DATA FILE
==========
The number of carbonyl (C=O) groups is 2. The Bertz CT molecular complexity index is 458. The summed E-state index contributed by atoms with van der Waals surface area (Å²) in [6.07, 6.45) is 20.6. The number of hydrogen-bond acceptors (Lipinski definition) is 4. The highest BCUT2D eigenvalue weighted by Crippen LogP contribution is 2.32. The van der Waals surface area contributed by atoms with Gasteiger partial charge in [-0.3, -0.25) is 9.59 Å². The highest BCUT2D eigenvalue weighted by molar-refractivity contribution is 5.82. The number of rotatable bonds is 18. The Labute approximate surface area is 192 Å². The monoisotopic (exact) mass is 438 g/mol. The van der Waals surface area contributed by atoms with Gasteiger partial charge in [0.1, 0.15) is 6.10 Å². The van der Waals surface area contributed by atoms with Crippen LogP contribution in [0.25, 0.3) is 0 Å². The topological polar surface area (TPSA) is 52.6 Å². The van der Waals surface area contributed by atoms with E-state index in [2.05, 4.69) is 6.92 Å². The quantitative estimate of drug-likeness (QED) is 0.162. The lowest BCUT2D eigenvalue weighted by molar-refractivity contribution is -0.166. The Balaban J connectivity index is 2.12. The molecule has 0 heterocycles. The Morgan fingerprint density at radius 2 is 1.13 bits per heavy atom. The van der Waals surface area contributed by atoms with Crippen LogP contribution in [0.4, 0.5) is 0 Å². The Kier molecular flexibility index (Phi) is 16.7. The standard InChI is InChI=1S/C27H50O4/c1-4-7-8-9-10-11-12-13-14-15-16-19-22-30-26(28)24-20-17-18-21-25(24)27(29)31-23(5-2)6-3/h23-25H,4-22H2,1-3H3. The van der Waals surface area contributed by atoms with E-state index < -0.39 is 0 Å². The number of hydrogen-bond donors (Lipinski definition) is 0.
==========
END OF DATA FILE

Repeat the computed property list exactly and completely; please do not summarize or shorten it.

The number of carbonyl (C=O) groups is 2. The Bertz CT molecular complexity index is 458. The summed E-state index contributed by atoms with van der Waals surface area (Å²) in [6.07, 6.45) is 20.6. The number of hydrogen-bond acceptors (Lipinski definition) is 4. The highest BCUT2D eigenvalue weighted by Crippen LogP contribution is 2.32. The van der Waals surface area contributed by atoms with Gasteiger partial charge in [-0.3, -0.25) is 9.59 Å². The highest BCUT2D eigenvalue weighted by molar-refractivity contribution is 5.82. The number of rotatable bonds is 18. The Labute approximate surface area is 192 Å². The monoisotopic (exact) mass is 438 g/mol. The van der Waals surface area contributed by atoms with Gasteiger partial charge in [0.1, 0.15) is 6.10 Å². The van der Waals surface area contributed by atoms with Crippen LogP contribution in [0.25, 0.3) is 0 Å². The topological polar surface area (TPSA) is 52.6 Å². The van der Waals surface area contributed by atoms with E-state index in [2.05, 4.69) is 6.92 Å². The quantitative estimate of drug-likeness (QED) is 0.162. The lowest BCUT2D eigenvalue weighted by molar-refractivity contribution is -0.166. The Balaban J connectivity index is 2.12. The molecule has 0 heterocycles. The Morgan fingerprint density at radius 2 is 1.13 bits per heavy atom. The van der Waals surface area contributed by atoms with Crippen LogP contribution in [0.4, 0.5) is 0 Å². The Kier molecular flexibility index (Phi) is 16.7. The standard InChI is InChI=1S/C27H50O4/c1-4-7-8-9-10-11-12-13-14-15-16-19-22-30-26(28)24-20-17-18-21-25(24)27(29)31-23(5-2)6-3/h23-25H,4-22H2,1-3H3. The van der Waals surface area contributed by atoms with E-state index < -0.39 is 0 Å². The number of hydrogen-bond donors (Lipinski definition) is 0.